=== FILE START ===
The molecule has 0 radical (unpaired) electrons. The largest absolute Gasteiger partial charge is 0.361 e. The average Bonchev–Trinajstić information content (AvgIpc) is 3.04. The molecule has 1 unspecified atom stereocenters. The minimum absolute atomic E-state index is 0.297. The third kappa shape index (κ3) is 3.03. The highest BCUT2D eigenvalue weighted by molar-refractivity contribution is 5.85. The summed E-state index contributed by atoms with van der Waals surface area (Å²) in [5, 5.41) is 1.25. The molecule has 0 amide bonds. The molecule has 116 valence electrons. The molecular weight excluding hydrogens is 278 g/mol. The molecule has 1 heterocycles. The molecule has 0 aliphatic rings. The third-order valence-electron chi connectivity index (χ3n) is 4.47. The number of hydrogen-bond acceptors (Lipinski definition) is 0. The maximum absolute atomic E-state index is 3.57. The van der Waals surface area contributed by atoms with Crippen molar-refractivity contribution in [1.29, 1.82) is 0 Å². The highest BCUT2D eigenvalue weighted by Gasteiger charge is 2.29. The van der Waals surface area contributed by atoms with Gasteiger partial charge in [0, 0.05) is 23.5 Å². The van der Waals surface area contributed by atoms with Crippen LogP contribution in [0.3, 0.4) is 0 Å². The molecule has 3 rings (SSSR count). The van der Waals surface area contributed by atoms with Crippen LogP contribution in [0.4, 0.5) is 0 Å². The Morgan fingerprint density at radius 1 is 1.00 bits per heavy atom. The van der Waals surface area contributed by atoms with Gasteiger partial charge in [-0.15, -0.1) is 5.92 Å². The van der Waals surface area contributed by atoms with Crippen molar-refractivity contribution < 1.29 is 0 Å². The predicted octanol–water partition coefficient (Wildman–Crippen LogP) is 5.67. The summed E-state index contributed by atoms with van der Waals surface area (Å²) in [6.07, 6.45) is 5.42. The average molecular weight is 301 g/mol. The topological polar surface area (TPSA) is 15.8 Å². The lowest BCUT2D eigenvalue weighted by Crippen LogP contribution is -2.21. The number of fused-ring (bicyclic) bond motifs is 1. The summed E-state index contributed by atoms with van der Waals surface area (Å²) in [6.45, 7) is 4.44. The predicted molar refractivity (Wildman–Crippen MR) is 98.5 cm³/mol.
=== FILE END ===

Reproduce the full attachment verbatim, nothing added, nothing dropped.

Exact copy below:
The molecule has 0 radical (unpaired) electrons. The largest absolute Gasteiger partial charge is 0.361 e. The average Bonchev–Trinajstić information content (AvgIpc) is 3.04. The molecule has 1 unspecified atom stereocenters. The minimum absolute atomic E-state index is 0.297. The third kappa shape index (κ3) is 3.03. The highest BCUT2D eigenvalue weighted by molar-refractivity contribution is 5.85. The summed E-state index contributed by atoms with van der Waals surface area (Å²) in [5, 5.41) is 1.25. The molecule has 0 amide bonds. The molecule has 116 valence electrons. The molecular weight excluding hydrogens is 278 g/mol. The molecule has 1 heterocycles. The molecule has 0 aliphatic rings. The third-order valence-electron chi connectivity index (χ3n) is 4.47. The number of hydrogen-bond acceptors (Lipinski definition) is 0. The maximum absolute atomic E-state index is 3.57. The van der Waals surface area contributed by atoms with Crippen molar-refractivity contribution in [1.29, 1.82) is 0 Å². The highest BCUT2D eigenvalue weighted by Gasteiger charge is 2.29. The van der Waals surface area contributed by atoms with Gasteiger partial charge in [0, 0.05) is 23.5 Å². The van der Waals surface area contributed by atoms with Crippen LogP contribution in [0.3, 0.4) is 0 Å². The molecule has 3 rings (SSSR count). The van der Waals surface area contributed by atoms with Crippen LogP contribution in [0.4, 0.5) is 0 Å². The Morgan fingerprint density at radius 1 is 1.00 bits per heavy atom. The van der Waals surface area contributed by atoms with Gasteiger partial charge in [-0.15, -0.1) is 5.92 Å². The van der Waals surface area contributed by atoms with Crippen molar-refractivity contribution < 1.29 is 0 Å². The predicted octanol–water partition coefficient (Wildman–Crippen LogP) is 5.67. The summed E-state index contributed by atoms with van der Waals surface area (Å²) in [6.07, 6.45) is 5.42. The average molecular weight is 301 g/mol. The topological polar surface area (TPSA) is 15.8 Å². The lowest BCUT2D eigenvalue weighted by Crippen LogP contribution is -2.21. The number of fused-ring (bicyclic) bond motifs is 1. The summed E-state index contributed by atoms with van der Waals surface area (Å²) in [6.45, 7) is 4.44. The predicted molar refractivity (Wildman–Crippen MR) is 98.5 cm³/mol.